In studying the lives and works of Thomas Jefferson and Sun Yat-Sen, it becomes clear that keen insight and monumental achievements do not always indicate a paragon of virtue. Few people in history have represented the forcefulness of their belief in the equality of man. It has been said of both these leaders that they had feet of clay. They were a paradox in many aspects of their lives, but their positive deeds far exceeded their human limitations.
Both were involved in a revolution dedicated to their beliefs in the need to fight against tyranny. Although their early lives were remarkably different, there were many important similarities.
Similarities Between Thomas Jefferson and Sun Yat-Sen
Jefferson challenged King George as well as the British Empire. In so doing, he placed himself in personal danger. Sun Yat-Sen, with only a small army to back him up, was able not only to destroy the very powerful Qing Dynasty but the five-thousand-year-old governmental structure to establish the Republic of China. He became what was to be known as “The Father of Modern China.”
For both Thomas Jefferson and Sun Yat-Sen, there were more military failures than successes, but in both instances, ultimate victory. In both instances, the post-war years brought with it many problems which required compromise, duplicity, and pragmatism. In Jefferson’s strong belief in the dignity of all man, he had to give way to his fellow leaders on the subject of slavery. Both men were firmly dedicated to the belief in the freedom and equality of mankind universally.
What was the psychological makeup of Thomas Jefferson and Sun Yat-Sen, and what were their needs and how were they satisfied? Few in history were as intelligent or as well educated. Jefferson was as thoroughly educated as it was possible during his lifetime. Sun Yat-Sen became a medical doctor but chose to become a freedom fighter. Neither were essentially dynamic but did have the ability to choose associates from within the ranks of those who possessed the strength that they might have lacked. Both were pragmatic in the extreme.
The life of Sun Yat-Sen was like an action-filled novel. Both Jefferson and Sun Yat-Sen was to become world travelers and attempt to gain more knowledge and experience as it pertained to their newly established nations.
Jefferson’s successes came in the form of articulation with his ability to present his thoughts and beliefs to the printed page. Sun Yat-Sen was a schemer, a contriver and one who would do anything to satisfy what he believe to be necessary. Was his conversion to the Christian religion undertaken out of strong beliefs or just another way to satisfy his goals? Was his forged birth certificate indicating his desire to pawn himself off as an American citizen a genuine effort or a devious undertaking?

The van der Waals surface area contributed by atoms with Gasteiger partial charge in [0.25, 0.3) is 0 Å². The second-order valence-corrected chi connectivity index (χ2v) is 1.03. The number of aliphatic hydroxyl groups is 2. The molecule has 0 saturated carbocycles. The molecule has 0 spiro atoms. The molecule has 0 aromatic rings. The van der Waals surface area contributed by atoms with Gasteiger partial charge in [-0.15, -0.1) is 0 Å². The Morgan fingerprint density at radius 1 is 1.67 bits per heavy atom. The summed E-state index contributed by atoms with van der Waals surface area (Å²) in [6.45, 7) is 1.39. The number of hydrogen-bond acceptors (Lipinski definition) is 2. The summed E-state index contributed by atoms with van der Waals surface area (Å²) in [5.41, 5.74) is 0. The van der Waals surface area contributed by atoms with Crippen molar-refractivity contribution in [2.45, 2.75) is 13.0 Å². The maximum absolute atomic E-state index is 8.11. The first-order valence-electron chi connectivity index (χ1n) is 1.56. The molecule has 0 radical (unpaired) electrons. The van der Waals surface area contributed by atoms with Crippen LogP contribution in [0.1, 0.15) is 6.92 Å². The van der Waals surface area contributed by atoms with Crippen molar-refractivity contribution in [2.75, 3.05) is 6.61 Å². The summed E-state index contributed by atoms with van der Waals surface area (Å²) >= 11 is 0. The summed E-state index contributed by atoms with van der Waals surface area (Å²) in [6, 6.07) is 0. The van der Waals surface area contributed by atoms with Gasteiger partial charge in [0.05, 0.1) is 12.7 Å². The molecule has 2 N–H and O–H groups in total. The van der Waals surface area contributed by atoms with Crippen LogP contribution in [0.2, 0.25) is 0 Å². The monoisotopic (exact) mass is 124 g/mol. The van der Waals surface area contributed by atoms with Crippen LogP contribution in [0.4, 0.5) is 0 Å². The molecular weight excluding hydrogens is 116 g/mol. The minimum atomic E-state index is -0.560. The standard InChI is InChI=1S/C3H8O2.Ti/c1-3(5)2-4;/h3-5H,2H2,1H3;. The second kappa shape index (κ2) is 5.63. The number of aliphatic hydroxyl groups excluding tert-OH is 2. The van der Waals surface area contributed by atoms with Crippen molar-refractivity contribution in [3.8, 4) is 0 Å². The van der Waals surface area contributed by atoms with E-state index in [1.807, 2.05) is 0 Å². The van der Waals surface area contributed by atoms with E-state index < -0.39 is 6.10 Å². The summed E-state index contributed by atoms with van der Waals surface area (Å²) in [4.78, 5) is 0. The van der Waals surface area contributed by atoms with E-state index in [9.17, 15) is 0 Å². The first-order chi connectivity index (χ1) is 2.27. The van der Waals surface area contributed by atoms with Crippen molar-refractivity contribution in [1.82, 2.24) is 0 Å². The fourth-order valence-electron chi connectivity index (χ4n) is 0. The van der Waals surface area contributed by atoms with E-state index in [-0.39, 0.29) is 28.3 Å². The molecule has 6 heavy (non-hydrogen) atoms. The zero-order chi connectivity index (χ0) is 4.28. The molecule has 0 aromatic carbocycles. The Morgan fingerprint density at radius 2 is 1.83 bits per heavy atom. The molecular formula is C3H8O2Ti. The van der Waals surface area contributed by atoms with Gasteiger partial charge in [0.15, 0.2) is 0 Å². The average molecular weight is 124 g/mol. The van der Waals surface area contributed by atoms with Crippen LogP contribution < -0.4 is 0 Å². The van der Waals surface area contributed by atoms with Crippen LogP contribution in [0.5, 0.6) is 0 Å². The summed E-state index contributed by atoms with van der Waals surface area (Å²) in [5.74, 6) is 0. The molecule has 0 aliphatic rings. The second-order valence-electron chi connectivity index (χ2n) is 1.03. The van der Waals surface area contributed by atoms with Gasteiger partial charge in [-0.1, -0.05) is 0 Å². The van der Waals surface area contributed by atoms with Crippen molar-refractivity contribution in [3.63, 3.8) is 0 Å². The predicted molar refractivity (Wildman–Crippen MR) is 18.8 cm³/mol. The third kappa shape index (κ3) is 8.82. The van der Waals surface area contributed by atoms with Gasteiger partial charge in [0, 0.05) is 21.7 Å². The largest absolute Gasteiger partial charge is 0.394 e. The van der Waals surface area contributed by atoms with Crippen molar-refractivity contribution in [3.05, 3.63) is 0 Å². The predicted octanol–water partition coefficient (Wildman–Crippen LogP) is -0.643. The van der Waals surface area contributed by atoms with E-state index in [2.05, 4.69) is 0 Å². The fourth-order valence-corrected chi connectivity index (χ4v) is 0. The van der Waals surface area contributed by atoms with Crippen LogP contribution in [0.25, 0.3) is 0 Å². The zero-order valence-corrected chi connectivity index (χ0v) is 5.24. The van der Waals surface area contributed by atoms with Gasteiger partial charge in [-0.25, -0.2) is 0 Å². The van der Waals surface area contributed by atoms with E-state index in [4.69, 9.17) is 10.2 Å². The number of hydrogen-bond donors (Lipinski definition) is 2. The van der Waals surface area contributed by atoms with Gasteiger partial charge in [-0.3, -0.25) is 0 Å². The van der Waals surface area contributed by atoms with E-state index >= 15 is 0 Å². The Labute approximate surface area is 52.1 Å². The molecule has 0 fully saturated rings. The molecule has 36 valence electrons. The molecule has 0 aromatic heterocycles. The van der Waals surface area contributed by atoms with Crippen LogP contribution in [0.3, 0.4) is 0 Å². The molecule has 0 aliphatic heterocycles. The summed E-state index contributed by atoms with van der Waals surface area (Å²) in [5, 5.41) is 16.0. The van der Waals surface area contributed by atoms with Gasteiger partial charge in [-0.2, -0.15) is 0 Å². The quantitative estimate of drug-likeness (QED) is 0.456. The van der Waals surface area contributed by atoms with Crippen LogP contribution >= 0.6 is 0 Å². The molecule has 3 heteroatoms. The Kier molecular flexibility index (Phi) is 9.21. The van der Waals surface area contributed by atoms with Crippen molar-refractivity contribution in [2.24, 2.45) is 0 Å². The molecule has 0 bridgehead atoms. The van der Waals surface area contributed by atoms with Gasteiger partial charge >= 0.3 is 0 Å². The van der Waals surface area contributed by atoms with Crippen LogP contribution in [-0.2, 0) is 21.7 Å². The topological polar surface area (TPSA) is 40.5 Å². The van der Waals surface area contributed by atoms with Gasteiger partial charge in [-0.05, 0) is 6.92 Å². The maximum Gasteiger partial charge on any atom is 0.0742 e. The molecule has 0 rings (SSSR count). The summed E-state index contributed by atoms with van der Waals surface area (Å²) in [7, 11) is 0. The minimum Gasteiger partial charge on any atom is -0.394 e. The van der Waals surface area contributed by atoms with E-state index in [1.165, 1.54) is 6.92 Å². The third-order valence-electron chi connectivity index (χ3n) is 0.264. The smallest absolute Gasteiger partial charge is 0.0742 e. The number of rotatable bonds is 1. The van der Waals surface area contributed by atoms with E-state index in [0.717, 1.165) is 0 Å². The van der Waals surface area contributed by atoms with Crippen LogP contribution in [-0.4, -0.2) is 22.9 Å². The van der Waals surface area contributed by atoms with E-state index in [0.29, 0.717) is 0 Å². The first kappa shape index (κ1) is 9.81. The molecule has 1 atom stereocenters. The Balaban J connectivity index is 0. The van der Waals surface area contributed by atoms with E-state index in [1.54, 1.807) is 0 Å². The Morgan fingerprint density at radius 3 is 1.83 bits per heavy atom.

In the years following the respective revolutions in both America as well as in China, there were conditions leading to anarchy. Washington appointed Jefferson Secretary of State. This lead to a chaotic relation between the factions of Jefferson and the Republicans on one hand and Hamilton and John Adams representing the Federalists on the other. In a pouting mood, Jefferson went home. This was typical of his behavior. His outward manifestation was to withdraw and sulk. Privately, he was regrouping so that he could return and fight another day.
Jefferson announced his bid for President against John Adams. He lost, and as was the case at that time, became Vice President. Four years later he ran again. Leading up to the election there was rancor, anger and hostility never seen before or since. Adams people stated that anyone who voted for Jefferson was voting against God. Jefferson answered with vicious vituperations. The unknown dark side of Jefferson began to come to the foreground. America was nearly experiencing a second revolution.
Fate intervened on the side of Jefferson. Out of the blue, Napoleon offered to sell his holdings in America. Jefferson was admonished for the purchase, but at that time virtually anything he did would be strongly disliked by his opposition. There is no doubt, however, that he was a successful President.
In his private life, Jefferson manifested behavior that needed to be covered up by his powerful associates.
The resolution of the struggle in China for independence made it necessary for Sun Yat-Sen to address exceedingly thorny issues. Like America, there was chaos. He would identify with the Communists, with Chiang Kai-Shek, or with any group that would serve his purpose.
An important lesson can be learned that any major change will virtually always lead to major adjustments often bringing about conditions of greater disharmony than those experienced previously. The characteristics of ruthlessness on the part of revolutionary leaders are by no means unusual, and, interestingly enough, a positive feature to find a suitable path.
Thomas Jefferson and Sun Yat-Sen, living just over 100 years apart, shared similar experiences with their skills and unique circumstances. Many believe that both China and America benefited enormously from their dedication to the value of human life.